- Extrapolation - Extrapolation is where you compare data across networks with similar attribution share and infer the total number of installs.
- Smarter measurement - Machine learning algorithms can be used to probabilistically associate behavior across networks with a particular install using device entropy and patterns.
- Behavioral classification - By deploying machine learning algorithms to look for patterns in user events from different networks, you can then use them to classify unattributed installs.
Press your advantage
Since leveraging deterministic data is the one way to keep your operations as close to the status quo as possible, having a higher user consent rate is set to be a key competitive advantage. It allows for more accurate predictive modeling for optimization and ensures you will still have cohorted analytics data.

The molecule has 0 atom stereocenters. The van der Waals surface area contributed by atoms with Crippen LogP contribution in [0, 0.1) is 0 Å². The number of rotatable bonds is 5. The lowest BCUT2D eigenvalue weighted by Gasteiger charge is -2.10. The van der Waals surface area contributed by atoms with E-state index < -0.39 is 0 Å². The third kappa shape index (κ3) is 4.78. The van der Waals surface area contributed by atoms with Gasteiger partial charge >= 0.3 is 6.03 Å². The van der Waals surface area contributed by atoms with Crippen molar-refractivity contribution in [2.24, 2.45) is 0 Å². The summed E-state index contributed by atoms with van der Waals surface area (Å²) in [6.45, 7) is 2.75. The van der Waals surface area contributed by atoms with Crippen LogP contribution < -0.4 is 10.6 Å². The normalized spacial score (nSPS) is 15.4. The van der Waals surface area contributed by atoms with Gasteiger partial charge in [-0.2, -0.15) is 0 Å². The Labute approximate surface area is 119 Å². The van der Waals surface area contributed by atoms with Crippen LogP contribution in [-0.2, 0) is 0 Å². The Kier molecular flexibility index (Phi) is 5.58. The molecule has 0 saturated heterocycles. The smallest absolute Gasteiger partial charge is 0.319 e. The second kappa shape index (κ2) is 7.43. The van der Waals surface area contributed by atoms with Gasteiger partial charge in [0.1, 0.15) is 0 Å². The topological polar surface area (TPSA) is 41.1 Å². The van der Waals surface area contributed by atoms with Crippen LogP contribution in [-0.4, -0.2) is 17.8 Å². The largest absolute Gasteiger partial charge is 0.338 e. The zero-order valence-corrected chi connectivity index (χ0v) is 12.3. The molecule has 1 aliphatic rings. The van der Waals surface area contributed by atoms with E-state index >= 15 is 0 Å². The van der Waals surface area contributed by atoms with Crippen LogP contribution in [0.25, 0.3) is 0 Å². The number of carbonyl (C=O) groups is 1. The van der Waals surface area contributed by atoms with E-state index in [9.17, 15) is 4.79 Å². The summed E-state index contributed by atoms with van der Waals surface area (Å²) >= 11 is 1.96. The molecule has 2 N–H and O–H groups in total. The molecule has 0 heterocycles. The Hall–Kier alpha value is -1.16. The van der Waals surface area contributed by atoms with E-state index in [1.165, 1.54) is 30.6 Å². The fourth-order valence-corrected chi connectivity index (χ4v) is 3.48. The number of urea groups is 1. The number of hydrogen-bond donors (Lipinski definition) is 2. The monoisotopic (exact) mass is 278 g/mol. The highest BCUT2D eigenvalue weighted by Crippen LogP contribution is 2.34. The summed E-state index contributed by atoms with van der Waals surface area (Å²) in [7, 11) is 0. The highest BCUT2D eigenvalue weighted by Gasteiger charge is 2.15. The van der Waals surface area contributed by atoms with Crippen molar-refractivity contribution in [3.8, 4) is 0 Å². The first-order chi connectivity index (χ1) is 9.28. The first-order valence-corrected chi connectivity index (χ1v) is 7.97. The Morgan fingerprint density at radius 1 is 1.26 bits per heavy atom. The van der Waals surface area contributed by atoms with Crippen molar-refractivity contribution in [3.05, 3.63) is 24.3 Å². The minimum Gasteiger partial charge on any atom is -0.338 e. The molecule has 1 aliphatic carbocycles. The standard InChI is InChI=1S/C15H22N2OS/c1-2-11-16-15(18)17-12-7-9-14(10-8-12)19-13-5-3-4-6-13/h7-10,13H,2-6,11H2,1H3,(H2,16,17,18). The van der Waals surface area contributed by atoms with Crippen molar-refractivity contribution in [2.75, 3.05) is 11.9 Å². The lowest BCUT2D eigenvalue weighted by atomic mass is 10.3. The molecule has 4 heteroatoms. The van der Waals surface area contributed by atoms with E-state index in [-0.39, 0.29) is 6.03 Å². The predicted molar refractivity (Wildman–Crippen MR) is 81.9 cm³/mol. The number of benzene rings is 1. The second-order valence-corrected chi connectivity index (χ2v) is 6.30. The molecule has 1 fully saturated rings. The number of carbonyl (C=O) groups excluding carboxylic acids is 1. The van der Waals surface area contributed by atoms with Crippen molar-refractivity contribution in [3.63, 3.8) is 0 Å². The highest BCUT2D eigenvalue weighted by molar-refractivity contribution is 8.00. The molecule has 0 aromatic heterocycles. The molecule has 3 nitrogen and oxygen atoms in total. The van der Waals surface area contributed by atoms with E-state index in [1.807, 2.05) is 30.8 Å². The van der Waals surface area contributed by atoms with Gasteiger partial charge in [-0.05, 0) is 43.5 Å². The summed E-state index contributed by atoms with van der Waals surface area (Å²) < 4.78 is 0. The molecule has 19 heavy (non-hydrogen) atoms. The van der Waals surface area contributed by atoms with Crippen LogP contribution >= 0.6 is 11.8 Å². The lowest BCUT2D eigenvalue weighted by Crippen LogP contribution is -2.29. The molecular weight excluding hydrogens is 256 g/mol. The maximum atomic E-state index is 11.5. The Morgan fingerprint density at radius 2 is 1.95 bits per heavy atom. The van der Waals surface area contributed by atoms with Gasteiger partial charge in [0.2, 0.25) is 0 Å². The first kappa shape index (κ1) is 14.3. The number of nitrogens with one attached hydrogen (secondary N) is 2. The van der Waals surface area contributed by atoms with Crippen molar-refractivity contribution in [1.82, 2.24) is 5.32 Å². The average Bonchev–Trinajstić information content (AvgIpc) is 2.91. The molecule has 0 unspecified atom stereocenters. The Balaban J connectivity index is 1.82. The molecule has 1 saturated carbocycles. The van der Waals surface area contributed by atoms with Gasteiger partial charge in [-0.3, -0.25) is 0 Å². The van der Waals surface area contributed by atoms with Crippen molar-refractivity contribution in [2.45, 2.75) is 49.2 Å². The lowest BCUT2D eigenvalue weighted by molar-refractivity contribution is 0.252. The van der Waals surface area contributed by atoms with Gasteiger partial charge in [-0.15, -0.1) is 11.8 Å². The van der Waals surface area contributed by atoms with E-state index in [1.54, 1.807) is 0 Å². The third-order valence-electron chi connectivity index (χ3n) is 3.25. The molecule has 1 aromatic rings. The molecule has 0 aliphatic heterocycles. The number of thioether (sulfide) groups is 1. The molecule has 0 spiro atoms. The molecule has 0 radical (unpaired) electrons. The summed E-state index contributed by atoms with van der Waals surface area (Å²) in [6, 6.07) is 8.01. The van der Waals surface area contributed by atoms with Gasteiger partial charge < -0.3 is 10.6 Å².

Once the automatic IDFA access is gone, Cost per Mille (CPM) will be heavily impacted. In the absence of identifiers, the deterministic link vanishes and DSPs/ad networks will need to take into account multiple parameters that can only indirectly tell if the user is a high spender or not (time of the day and basic device info). This uncertainty will be priced in, as the lack of deterministic data imposes a greater risk, which will be reflected in the price.
On the flip side, inventory that still has IDFA access will likely become more valuable -- and many industry players will compete for access to this known quantity at a premium price point.
There are a number of strategies that can be used to ensure opt-in rates are high. Developers relying on advertising for revenue will need to iterate their prompt strategy fast to get high opt-in rates, as their CPM and revenue will be at stake from day one after the App Tracking Transparency (ATT) rules begin to be enforced.
Keep it prompt